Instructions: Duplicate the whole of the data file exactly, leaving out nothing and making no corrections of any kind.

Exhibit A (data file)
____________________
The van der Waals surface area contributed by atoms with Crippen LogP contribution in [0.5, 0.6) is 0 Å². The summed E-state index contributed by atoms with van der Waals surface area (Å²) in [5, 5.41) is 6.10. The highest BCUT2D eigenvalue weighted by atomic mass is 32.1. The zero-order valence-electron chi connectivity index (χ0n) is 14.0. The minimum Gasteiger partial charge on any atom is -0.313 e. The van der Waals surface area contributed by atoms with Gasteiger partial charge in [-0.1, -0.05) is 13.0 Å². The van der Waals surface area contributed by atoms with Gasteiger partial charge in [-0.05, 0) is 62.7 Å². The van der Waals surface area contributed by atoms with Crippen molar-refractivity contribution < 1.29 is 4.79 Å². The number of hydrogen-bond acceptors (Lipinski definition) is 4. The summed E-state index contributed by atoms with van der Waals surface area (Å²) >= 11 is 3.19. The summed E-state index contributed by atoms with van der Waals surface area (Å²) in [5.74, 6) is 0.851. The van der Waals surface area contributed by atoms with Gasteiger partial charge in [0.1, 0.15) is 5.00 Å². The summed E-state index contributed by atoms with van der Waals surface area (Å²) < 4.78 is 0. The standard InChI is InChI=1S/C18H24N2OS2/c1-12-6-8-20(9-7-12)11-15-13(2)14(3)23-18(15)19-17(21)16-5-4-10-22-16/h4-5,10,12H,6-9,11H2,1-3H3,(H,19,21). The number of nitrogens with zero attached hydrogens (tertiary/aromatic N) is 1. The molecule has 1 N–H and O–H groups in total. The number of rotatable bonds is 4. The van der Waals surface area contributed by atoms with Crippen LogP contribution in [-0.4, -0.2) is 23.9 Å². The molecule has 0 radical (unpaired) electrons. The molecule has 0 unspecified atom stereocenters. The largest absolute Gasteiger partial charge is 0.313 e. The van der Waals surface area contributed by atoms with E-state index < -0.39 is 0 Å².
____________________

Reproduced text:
The van der Waals surface area contributed by atoms with Crippen LogP contribution in [0.5, 0.6) is 0 Å². The summed E-state index contributed by atoms with van der Waals surface area (Å²) in [5, 5.41) is 6.10. The highest BCUT2D eigenvalue weighted by atomic mass is 32.1. The zero-order valence-electron chi connectivity index (χ0n) is 14.0. The minimum Gasteiger partial charge on any atom is -0.313 e. The van der Waals surface area contributed by atoms with Gasteiger partial charge in [-0.1, -0.05) is 13.0 Å². The van der Waals surface area contributed by atoms with Gasteiger partial charge in [-0.05, 0) is 62.7 Å². The van der Waals surface area contributed by atoms with Crippen molar-refractivity contribution < 1.29 is 4.79 Å². The number of hydrogen-bond acceptors (Lipinski definition) is 4. The summed E-state index contributed by atoms with van der Waals surface area (Å²) >= 11 is 3.19. The summed E-state index contributed by atoms with van der Waals surface area (Å²) in [5.74, 6) is 0.851. The van der Waals surface area contributed by atoms with Gasteiger partial charge in [0.1, 0.15) is 5.00 Å². The summed E-state index contributed by atoms with van der Waals surface area (Å²) < 4.78 is 0. The standard InChI is InChI=1S/C18H24N2OS2/c1-12-6-8-20(9-7-12)11-15-13(2)14(3)23-18(15)19-17(21)16-5-4-10-22-16/h4-5,10,12H,6-9,11H2,1-3H3,(H,19,21). The number of nitrogens with zero attached hydrogens (tertiary/aromatic N) is 1. The molecule has 1 N–H and O–H groups in total. The number of rotatable bonds is 4. The van der Waals surface area contributed by atoms with Crippen LogP contribution in [-0.4, -0.2) is 23.9 Å². The molecule has 0 radical (unpaired) electrons. The molecule has 0 unspecified atom stereocenters. The largest absolute Gasteiger partial charge is 0.313 e. The van der Waals surface area contributed by atoms with E-state index < -0.39 is 0 Å².